The My School website has just been updated. What makes a 'good' school?
Parents often worry about which school will be the best one for their children. Is the local public school the best option or would another public, faith-based or independent school be a better fit?
The My School website has just been updated for 2023. This is the site launched in 2010 by then education minister, Julia Gillard, which allows you to search information about individual schools.
If you are looking up My School data about your child’s school, what should you keep in mind? How do you know whether your school is a “good” one?
What is My School?
The My School website is updated each year with information about every school in Australia. According to the site, this is to help parents and the community understand “the performance of schools over time”.
My School includes information about enrolment numbers, attendance, the socioeconomic background of students and NAPLAN results since 2014.
The site also provides information about schools’ finances, funding sources and the “post-school destinations” of students, which includes information about further education and training or employment six months after completing Year 12.
My School does not measure school quality
My School says it “does not measure overall school quality”, but instead “complements other reporting measures aimed at ensuring schools and school systems are accountable to parents”.
In 2020, My School revamped its approach and got rid of direct comparisons between schools in favour of reporting on “student progress”. This charts average NAPLAN performance compared with students from similar socioeconomic backgrounds and comparable NAPLAN scores two years earlier.
However, there is no doubt “high performing” schools are singled out for media coverage via the My School database and through their NAPLAN results. While My School actively discourages the use of its data to generate league tables, media reporting often does precisely this. On top of this, substantial concerns remain about the value of NAPLAN altogether. This includes detrimental impacts on staff morale and student wellbeing.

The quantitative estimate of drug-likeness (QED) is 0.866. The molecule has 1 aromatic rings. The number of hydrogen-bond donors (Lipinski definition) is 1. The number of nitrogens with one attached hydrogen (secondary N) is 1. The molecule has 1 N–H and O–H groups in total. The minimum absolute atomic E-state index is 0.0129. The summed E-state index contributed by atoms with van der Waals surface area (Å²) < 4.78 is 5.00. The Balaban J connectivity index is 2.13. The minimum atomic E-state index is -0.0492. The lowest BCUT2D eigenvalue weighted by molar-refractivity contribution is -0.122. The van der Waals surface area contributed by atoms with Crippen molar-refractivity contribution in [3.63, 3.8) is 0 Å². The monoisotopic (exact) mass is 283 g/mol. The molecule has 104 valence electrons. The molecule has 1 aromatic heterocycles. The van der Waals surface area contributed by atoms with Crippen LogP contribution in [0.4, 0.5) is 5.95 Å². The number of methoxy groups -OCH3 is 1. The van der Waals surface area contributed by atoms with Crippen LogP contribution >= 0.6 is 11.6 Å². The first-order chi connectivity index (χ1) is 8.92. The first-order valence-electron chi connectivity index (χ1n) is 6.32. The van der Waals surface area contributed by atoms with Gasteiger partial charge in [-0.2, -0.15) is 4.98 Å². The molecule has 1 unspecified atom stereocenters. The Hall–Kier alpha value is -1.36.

Meanwhile, NAPLAN results do not necessarily tell you anything about the quality of a school and its teachers. My School does not give direct information about school culture, community connections and values, which are all important considerations when thinking about what makes for a “good” school.
In short, parents should not read too much into NAPLAN results and My School information.
How can you get a sense of quality?
A good school for your child is the one where they feel like they belong, are seen and heard by their teachers and peers, and where they are challenged by a curriculum that connects them to new ideas and ways of thinking about the world.
There is simply no substitute for visiting a school, speaking to teachers and school leaders, and getting information about their programs and resources. Attending school open days and parent information evenings can also provide a useful source of information about the community and culture of the school.
Parents should make sure they ask their children what they want from a school or where they might like to go. For example, are they very interested in a particular sports or arts program at one school? Is going to school in their local area important? Where are their friends going?
You can also ask other parents why they send their children to a particular school.
Read more: What do the NAPLAN test changes mean for schools and students?
Which school is best?
School choice is taking place in a highly pressurised and ongoing debate in Australia. There are news stories about an “exodus” of students from the public system to private schools. It is important to look at the actual figures here.
Between 2018 and 2022, an additional 71,388 students enrolled in Australian independent schools. Over the same period, an additional 47,657 students enrolled in government schools – so this is hardly an exodus.
There is a demand for a diverse range of schools that provide different programs, philosophies and structures for young people. But while families obviously need to make their own choices, research shows students’ performance at school is largely based on their socioeconomic background rather than whether they went to a private or public school.
It’s not always the case of a super-rich private school versus an impoverished public school, either. For example, low-fee independent schools can struggle to meet basic resourcing for students, while government schools in affluent areas can generate substantial funds through voluntary parent contributions, fundraising and ventures such as outside school care and school canteens.
It can also be easy to get caught up by marketing campaigns used during “open day” season, when schools (including public ones) compete for new enrolments and tout their academic achievements, programs and co-curricular offerings.
If families do have a choice about schooling – noting that many do not – remember the value of a school is not just about how they rate on a website. A good school is one where your child is safe, feels like they belong and can participate in a rich learning environment.
Read more: Australian private high school enrolments have jumped 70% since 2012
This article is republished from The Conversation is the world's leading publisher of research-based news and analysis. A unique collaboration between academics and journalists. It was written by: Stewart Riddle, University of Southern Queensland.
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Stewart Riddle receives funding from the Australian Research Council (LP210100098 - Constructing a rich curriculum for all: ‘Insights into practice’).